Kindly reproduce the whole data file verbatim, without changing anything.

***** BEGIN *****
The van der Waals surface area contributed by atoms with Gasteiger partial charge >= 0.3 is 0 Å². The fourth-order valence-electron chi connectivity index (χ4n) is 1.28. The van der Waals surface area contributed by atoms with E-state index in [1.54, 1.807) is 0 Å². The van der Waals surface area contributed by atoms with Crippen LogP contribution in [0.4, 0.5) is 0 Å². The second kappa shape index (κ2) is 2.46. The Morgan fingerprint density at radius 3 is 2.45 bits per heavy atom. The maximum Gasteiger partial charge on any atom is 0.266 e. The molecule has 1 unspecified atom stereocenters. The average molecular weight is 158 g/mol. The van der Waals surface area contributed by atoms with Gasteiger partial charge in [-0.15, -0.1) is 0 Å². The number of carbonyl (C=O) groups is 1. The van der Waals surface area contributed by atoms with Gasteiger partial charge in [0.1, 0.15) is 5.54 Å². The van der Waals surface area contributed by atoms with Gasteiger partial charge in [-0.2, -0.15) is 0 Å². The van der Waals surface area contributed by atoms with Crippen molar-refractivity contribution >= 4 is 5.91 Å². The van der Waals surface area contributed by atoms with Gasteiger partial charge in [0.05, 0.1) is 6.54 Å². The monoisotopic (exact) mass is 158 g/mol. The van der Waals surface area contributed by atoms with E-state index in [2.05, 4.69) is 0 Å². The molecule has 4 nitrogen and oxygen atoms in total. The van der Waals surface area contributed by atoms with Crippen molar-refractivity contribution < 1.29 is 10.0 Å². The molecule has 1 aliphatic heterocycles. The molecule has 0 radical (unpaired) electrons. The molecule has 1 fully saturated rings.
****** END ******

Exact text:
The van der Waals surface area contributed by atoms with Gasteiger partial charge >= 0.3 is 0 Å². The fourth-order valence-electron chi connectivity index (χ4n) is 1.28. The van der Waals surface area contributed by atoms with E-state index in [1.54, 1.807) is 0 Å². The van der Waals surface area contributed by atoms with Crippen LogP contribution in [0.4, 0.5) is 0 Å². The second kappa shape index (κ2) is 2.46. The Morgan fingerprint density at radius 3 is 2.45 bits per heavy atom. The maximum Gasteiger partial charge on any atom is 0.266 e. The molecule has 1 unspecified atom stereocenters. The average molecular weight is 158 g/mol. The van der Waals surface area contributed by atoms with Gasteiger partial charge in [-0.15, -0.1) is 0 Å². The number of carbonyl (C=O) groups is 1. The van der Waals surface area contributed by atoms with Gasteiger partial charge in [0.1, 0.15) is 5.54 Å². The van der Waals surface area contributed by atoms with Gasteiger partial charge in [-0.2, -0.15) is 0 Å². The van der Waals surface area contributed by atoms with Crippen molar-refractivity contribution >= 4 is 5.91 Å². The van der Waals surface area contributed by atoms with Gasteiger partial charge in [0.05, 0.1) is 6.54 Å². The monoisotopic (exact) mass is 158 g/mol. The van der Waals surface area contributed by atoms with E-state index in [2.05, 4.69) is 0 Å². The molecule has 4 nitrogen and oxygen atoms in total. The van der Waals surface area contributed by atoms with Crippen molar-refractivity contribution < 1.29 is 10.0 Å². The molecule has 1 aliphatic heterocycles. The molecule has 0 radical (unpaired) electrons. The molecule has 1 fully saturated rings.